A few days late on this one, but over the weekend, Bill Simmons dropped this nugget in a column:
Multiple sources have told me that, when Oklahoma City’s Sam Presti decided to shop James Harden, Golden State was his first call. He wanted Klay Thompson and a pick. The Warriors would only consider the trade if Oklahoma City took back Biedrins or Jefferson for 2013 expirings, knowing they’d get crushed by the luxury tax in 2014 with Harden’s extension plus Steph Curry’s extension plus David Lee plus Bogut/Jefferson/Biedrins.13 At that point, Presti went to Washington (offering Harden for Bradley Beal, and unbelievably getting turned down), then Houston (where the shopping heated up). Presti never ended up calling Golden State back.
The Wizards portion had been covered previously, back in December, and everyone got a good laugh out of it. But the Warriors had a shot at Harden and passed? That’s wild because of the potential of a Curry/Harden backcourt. That would have paired, arguably, two of the top six players at their respective positions, in the same backcourt.
(Counter argument: Harden needs the ball to be successful – just like Monta Ellis! Except he’s a much better all around player than Ellis.)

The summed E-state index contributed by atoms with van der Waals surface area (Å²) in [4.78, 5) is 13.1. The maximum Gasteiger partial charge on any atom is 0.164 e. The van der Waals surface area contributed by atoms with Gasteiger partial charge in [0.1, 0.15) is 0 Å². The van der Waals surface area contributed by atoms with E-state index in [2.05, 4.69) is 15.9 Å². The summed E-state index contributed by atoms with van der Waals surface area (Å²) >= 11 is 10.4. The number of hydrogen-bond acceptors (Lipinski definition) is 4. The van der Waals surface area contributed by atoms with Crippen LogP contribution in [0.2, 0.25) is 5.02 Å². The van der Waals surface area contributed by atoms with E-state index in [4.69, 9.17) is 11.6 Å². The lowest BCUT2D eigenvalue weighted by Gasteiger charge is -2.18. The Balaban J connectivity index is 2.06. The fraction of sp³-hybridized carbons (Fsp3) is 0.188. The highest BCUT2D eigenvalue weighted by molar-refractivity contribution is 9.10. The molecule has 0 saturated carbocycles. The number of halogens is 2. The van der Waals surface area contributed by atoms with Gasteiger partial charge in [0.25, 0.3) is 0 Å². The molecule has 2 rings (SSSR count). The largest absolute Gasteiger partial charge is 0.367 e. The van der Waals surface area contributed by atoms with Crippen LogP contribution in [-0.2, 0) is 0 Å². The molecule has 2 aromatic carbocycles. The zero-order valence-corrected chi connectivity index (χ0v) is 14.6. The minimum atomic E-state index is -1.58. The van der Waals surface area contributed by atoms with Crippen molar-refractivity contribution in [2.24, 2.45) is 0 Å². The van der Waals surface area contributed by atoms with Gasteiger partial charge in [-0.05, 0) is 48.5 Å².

Klay Thompson is a promising scorer (16.6 ppg), who isn’t shooting quite as well as last season – 42% FGs, 39% three’s – but is still only 23.
But Presti is too smart to take on a horrendous contract, so this is all a moot point. Blasted luxury tax and owners who care about such things!
Hey, so how is that Harden deal working out for the Thunder so far? We know the Rockets are well ahead of schedule (thanks to Harden), and probably playoff-bound, but Kevin Martin has quietly had a very nice year in OKC: 14.3 ppg, 44/42/89. It’s his highest field goal percentage since 2007-2008, and he’s never shot the ball this well from deep.
Life with Westbrook and Durant is clearly the good life. Jeremy Lamb: 19 games, probably has spent more time in the D-League. Hasheem Thabeet is playing 11 minutes a night, which is a lot for him. You don’t always get a win-win in NBA trades, but what looked like a steal for the Rockets, so far, has been good for both teams.